The unusually wet conditions this part of Texas experienced ó some would say enjoyed ó earlier this year have given way to drier days, and several counties have instituted burn bans as a result. Brown County is among them.
The Thanksgiving weekend brought welcome rains, and ice and snow to some areas north and west of Brownwood, so a few area counties lifted their bans. Brown County is not among them.
The major grass fire near Zephyr Sunday afternoon is proof that the burn ban needs to remain in effect. Recent rains have not been adequate to improve conditions significantly, especially with the strong winds a series of frontal systems moving across the state have generated.
Meanwhile, every Brown County resident should be thankful for the men and women who train hard and volunteer their time to fight these fires in rural areas. Too often, when firefighters are included in our thoughts and prayers, we think primrarily of the professional firefighters whose fulltime repsonsibilites are to protect our lives and property from fires. And certainly, they have devoted their careers to helping others. But volunteer firefighters are special too, because they stand prepared to leave their jobs and families to help their neighbors when disaster strikes. Sometimes, that sacrifice costs them more than anyone wants, such as when Zephyr Fire Chief David Howard was injured Sunday.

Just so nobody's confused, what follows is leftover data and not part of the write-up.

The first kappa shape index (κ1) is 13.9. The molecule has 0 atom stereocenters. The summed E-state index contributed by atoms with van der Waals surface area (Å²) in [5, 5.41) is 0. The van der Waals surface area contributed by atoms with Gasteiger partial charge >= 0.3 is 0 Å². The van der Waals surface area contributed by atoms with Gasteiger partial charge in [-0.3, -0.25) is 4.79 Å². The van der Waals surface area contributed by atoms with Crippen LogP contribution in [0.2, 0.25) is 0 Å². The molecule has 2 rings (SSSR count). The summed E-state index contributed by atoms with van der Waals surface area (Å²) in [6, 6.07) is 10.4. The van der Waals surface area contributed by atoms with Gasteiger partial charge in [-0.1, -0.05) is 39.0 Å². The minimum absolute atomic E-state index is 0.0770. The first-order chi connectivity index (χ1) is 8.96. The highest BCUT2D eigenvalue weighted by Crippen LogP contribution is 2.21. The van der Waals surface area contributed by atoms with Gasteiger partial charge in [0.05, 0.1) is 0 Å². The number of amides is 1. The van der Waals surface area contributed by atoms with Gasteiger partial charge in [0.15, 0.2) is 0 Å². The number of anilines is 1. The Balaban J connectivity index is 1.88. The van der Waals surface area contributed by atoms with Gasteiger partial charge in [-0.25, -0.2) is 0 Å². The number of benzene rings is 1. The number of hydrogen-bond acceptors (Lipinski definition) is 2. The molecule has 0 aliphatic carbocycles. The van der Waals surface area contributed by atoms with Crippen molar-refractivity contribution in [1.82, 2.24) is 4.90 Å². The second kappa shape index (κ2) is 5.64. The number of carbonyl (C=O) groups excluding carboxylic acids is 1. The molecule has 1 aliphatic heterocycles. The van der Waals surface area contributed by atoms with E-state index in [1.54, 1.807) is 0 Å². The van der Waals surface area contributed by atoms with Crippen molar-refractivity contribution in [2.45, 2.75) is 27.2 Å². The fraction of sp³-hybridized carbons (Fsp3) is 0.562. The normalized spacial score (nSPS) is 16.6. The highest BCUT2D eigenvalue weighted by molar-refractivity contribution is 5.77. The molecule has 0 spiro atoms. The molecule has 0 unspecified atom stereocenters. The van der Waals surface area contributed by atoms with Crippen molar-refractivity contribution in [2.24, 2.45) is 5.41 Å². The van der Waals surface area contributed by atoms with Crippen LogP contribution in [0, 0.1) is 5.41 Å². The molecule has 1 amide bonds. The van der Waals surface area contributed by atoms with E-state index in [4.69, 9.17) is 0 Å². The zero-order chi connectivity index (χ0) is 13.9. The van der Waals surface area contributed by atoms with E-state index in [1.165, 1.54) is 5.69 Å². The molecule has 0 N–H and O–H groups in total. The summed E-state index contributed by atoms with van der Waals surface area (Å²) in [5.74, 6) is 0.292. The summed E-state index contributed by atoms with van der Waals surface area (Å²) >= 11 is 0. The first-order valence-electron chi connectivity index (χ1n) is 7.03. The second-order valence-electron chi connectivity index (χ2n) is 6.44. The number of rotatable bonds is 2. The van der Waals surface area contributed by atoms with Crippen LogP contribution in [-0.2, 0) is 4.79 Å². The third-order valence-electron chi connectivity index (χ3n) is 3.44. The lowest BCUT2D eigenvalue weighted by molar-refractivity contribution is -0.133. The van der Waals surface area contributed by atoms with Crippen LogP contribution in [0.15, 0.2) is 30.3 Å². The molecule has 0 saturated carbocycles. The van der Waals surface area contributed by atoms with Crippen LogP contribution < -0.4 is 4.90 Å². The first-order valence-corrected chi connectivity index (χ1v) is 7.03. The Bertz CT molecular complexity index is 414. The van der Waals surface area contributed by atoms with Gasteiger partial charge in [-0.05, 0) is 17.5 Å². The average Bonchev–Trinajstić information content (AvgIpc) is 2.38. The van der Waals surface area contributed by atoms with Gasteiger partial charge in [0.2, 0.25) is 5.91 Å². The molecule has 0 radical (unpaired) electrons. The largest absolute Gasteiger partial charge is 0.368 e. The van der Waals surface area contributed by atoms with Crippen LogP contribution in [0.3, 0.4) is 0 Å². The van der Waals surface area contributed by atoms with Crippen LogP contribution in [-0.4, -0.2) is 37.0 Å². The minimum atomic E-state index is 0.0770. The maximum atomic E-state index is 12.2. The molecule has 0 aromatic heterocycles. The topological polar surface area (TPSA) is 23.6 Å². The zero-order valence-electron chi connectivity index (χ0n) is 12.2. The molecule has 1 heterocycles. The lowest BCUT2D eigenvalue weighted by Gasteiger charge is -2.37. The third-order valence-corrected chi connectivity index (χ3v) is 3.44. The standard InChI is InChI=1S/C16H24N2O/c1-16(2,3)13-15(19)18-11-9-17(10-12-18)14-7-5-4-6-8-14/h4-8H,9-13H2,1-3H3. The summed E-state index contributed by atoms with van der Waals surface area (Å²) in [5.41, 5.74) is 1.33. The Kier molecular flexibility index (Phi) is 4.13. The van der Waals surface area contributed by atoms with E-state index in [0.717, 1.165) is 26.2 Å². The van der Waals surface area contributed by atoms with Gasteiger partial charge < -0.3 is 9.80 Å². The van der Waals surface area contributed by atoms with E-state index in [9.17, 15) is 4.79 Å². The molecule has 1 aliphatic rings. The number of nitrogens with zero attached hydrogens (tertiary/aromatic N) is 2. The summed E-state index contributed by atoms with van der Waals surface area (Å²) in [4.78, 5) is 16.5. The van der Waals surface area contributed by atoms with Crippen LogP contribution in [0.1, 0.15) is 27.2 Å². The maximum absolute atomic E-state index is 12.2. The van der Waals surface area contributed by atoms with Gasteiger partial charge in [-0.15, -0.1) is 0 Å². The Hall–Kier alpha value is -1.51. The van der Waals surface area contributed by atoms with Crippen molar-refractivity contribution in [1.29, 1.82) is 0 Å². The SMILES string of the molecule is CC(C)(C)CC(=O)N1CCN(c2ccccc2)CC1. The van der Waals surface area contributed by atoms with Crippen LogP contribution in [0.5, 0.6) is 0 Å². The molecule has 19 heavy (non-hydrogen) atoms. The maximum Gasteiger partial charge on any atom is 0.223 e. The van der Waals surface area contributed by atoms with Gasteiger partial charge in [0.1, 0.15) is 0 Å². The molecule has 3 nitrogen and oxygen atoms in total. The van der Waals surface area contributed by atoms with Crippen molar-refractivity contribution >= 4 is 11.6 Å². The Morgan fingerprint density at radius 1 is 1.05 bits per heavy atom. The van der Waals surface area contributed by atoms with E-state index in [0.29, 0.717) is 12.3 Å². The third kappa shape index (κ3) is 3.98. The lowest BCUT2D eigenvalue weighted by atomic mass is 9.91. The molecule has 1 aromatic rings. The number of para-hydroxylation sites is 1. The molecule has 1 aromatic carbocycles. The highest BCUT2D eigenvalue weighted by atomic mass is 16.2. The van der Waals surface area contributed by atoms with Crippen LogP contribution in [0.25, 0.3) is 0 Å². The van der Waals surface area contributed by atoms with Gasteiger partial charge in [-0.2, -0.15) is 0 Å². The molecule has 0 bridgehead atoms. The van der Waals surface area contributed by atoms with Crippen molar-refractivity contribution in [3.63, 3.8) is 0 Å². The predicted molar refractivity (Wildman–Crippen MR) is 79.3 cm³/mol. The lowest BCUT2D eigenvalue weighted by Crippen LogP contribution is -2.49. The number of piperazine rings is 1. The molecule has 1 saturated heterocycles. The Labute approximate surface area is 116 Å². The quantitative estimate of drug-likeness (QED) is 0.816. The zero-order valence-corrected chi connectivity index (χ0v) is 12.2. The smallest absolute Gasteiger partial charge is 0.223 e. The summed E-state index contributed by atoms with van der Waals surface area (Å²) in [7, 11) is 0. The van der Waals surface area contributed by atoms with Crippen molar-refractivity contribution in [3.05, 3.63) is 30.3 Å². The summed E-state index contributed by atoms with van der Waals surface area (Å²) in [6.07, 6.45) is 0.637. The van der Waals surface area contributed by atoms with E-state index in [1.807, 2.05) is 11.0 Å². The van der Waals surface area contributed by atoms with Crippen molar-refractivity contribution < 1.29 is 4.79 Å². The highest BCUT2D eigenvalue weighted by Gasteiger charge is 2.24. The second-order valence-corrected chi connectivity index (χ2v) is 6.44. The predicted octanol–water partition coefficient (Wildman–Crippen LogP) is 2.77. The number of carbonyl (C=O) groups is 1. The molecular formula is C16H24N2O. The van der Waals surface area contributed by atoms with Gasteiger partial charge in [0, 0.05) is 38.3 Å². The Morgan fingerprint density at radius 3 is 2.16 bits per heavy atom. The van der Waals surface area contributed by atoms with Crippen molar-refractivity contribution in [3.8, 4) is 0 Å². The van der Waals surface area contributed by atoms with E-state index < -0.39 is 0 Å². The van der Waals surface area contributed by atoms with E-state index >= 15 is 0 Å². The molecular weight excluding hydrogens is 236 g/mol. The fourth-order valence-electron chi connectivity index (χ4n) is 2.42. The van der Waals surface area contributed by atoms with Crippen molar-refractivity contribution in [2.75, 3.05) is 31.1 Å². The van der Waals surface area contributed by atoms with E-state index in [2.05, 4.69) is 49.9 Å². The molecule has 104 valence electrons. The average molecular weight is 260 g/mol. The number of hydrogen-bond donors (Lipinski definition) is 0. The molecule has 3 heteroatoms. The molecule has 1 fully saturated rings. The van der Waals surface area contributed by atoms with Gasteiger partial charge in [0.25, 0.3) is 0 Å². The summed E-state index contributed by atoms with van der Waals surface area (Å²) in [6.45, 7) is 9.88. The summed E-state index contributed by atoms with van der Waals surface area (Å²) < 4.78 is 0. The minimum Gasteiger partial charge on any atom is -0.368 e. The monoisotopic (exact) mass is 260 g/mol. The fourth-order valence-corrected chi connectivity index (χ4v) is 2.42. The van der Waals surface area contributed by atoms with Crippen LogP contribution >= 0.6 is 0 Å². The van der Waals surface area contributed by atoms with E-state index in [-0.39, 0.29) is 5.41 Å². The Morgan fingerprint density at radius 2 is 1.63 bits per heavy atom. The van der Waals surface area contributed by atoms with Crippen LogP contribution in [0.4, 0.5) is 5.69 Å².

Heeding burn bans and using caution when burning is allowed will help limit the threat of fires. But itís reassuring to know that they are ready to roll when called.